Scores of pupils still without secondary school of their choice
PUBLISHED: 19:04 16 April 2008 | UPDATED: 13:12 06 May 2010
SCORES of parents are still battling to secure their child a place at a secondary school of their choice and campaigners say this is proving tougher than ever this year. Out of 77 children in the district not allocated a ranked school in March, only 11 ha
SCORES of parents are still battling to secure their child a place at a secondary school of their choice and campaigners say this is proving tougher than ever this year.
Out of 77 children in the district not allocated a ranked school in March, only 11 have secured a place of choice in the first round of continuing interest.
This leaves 65 children and their parents facing an uncertain future of appeals.
The situation is particularly bleak in Wheathampstead which has been dogged with secondary school transfer problems for years.
Out of the 19 children in the village denied a ranked school, only four have managed to secure a school of their choice in the continuing interest process.
This is particularly galling for village parents as Herts County Council (HCC) are preparing to sell off the former Wheathampstead secondary school for housing which will attract even more families with children to the village.
Campaigners also believe that fewer places are being thrown up in continuing interest than in previous years and they blame the economic downturn.
Wheathampstead district councillor and committed schools campaigner, Judy Shardlow, said fewer parents were sending their children to private schools because of financial concerns.
She said: "This is very bad news.The county council have always kept their fingers crossed in the past that places will filter down through the continuing interest process, and the first round of continuing interest is the critical one. This year parents who might normally take up a private school place appear to be sitting tight. If this continues the admissions team have got a crisis on their hands."
Cllr Shardlow argued that HCC have it within their power to increase the admission numbers of a school by five per cent without needing permission from the Office of the School Adjudicator and she believes they must consider doing this immediately to help ease the problems.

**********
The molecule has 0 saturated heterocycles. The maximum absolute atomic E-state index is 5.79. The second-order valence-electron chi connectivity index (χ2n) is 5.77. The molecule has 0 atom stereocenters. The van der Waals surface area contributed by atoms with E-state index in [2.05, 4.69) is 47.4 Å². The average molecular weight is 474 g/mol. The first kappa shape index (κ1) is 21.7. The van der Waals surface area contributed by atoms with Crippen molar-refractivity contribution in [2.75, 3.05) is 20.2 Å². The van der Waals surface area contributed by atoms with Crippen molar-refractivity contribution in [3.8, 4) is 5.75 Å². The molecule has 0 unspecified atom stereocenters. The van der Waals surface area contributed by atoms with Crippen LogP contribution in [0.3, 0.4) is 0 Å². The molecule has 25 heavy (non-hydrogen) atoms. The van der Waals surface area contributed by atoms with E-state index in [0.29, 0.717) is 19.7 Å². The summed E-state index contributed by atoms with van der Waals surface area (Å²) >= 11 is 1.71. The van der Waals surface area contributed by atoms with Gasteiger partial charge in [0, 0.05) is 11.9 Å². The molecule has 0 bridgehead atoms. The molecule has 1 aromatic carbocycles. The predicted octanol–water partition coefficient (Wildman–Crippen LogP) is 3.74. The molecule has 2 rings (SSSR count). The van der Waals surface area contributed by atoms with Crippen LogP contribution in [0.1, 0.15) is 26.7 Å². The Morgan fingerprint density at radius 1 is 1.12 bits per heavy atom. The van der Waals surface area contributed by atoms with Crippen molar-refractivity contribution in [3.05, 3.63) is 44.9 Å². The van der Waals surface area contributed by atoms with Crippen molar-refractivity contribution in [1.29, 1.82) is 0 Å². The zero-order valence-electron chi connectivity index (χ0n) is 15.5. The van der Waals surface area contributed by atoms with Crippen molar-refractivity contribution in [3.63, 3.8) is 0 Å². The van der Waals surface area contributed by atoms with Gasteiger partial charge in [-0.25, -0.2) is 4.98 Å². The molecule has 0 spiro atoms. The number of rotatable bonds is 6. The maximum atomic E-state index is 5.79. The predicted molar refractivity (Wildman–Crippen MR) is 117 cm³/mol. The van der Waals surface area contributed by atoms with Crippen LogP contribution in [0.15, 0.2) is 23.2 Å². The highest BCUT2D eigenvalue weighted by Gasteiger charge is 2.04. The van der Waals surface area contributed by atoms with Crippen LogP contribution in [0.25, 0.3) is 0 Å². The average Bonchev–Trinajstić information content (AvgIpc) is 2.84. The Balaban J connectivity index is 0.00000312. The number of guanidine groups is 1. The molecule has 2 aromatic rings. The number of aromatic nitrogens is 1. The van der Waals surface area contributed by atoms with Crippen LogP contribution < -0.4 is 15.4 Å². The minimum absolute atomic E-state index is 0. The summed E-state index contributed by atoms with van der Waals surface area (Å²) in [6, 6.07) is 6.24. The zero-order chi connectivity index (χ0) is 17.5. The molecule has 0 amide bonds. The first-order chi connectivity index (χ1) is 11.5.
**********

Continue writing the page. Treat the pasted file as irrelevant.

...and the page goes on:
She also said that two places which came up at a Harpenden school were given to siblings from Luton who were not allocated a place initially because HCC were not aware of their application.
Cllr Shardlow has consistently argued that the sibling rule for those outside the district is unfair.
She added: "The county council are like slumbering dormice -- they always wake up to problems too late. They consistently fail to recognise that the north of the St Albans district chronically needs more school places and this year the problem will not be resolved through continuing interest. It is not the sign of a competent county council that 77 children have no local school place, it's the sign of a completely inept one."
A spokesperson for HCC said: "We try to meet as many preferences as possible and 93 per cent of Herts families received a ranked allocation. Following allocation day, March 3, all families can request to go onto the continuing interest lists and submit a request for an appeal. It is however, not always possible to give everyone a ranked school."
She added: "The next round of continuing interest is due to run in one week's time and officers are continuing to monitor the situation.
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